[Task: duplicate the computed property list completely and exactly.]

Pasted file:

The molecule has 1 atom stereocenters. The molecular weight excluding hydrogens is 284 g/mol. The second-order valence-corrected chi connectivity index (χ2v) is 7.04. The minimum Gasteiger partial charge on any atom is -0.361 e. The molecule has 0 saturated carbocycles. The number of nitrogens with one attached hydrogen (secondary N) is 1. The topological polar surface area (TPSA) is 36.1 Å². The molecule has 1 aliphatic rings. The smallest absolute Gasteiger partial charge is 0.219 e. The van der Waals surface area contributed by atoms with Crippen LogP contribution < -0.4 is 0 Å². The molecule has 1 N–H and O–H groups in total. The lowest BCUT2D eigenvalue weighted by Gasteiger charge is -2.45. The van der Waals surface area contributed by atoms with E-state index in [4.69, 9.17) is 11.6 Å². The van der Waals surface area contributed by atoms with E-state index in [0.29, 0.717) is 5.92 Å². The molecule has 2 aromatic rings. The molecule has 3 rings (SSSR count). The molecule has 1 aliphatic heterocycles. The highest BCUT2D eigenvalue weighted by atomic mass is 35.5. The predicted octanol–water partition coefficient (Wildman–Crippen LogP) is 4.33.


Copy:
The molecule has 1 atom stereocenters. The molecular weight excluding hydrogens is 284 g/mol. The second-order valence-corrected chi connectivity index (χ2v) is 7.04. The minimum Gasteiger partial charge on any atom is -0.361 e. The molecule has 0 saturated carbocycles. The number of nitrogens with one attached hydrogen (secondary N) is 1. The topological polar surface area (TPSA) is 36.1 Å². The molecule has 1 aliphatic rings. The smallest absolute Gasteiger partial charge is 0.219 e. The van der Waals surface area contributed by atoms with Crippen LogP contribution < -0.4 is 0 Å². The molecule has 1 N–H and O–H groups in total. The lowest BCUT2D eigenvalue weighted by Gasteiger charge is -2.45. The van der Waals surface area contributed by atoms with E-state index in [4.69, 9.17) is 11.6 Å². The van der Waals surface area contributed by atoms with E-state index in [0.29, 0.717) is 5.92 Å². The molecule has 2 aromatic rings. The molecule has 3 rings (SSSR count). The molecule has 1 aliphatic heterocycles. The highest BCUT2D eigenvalue weighted by atomic mass is 35.5. The predicted octanol–water partition coefficient (Wildman–Crippen LogP) is 4.33.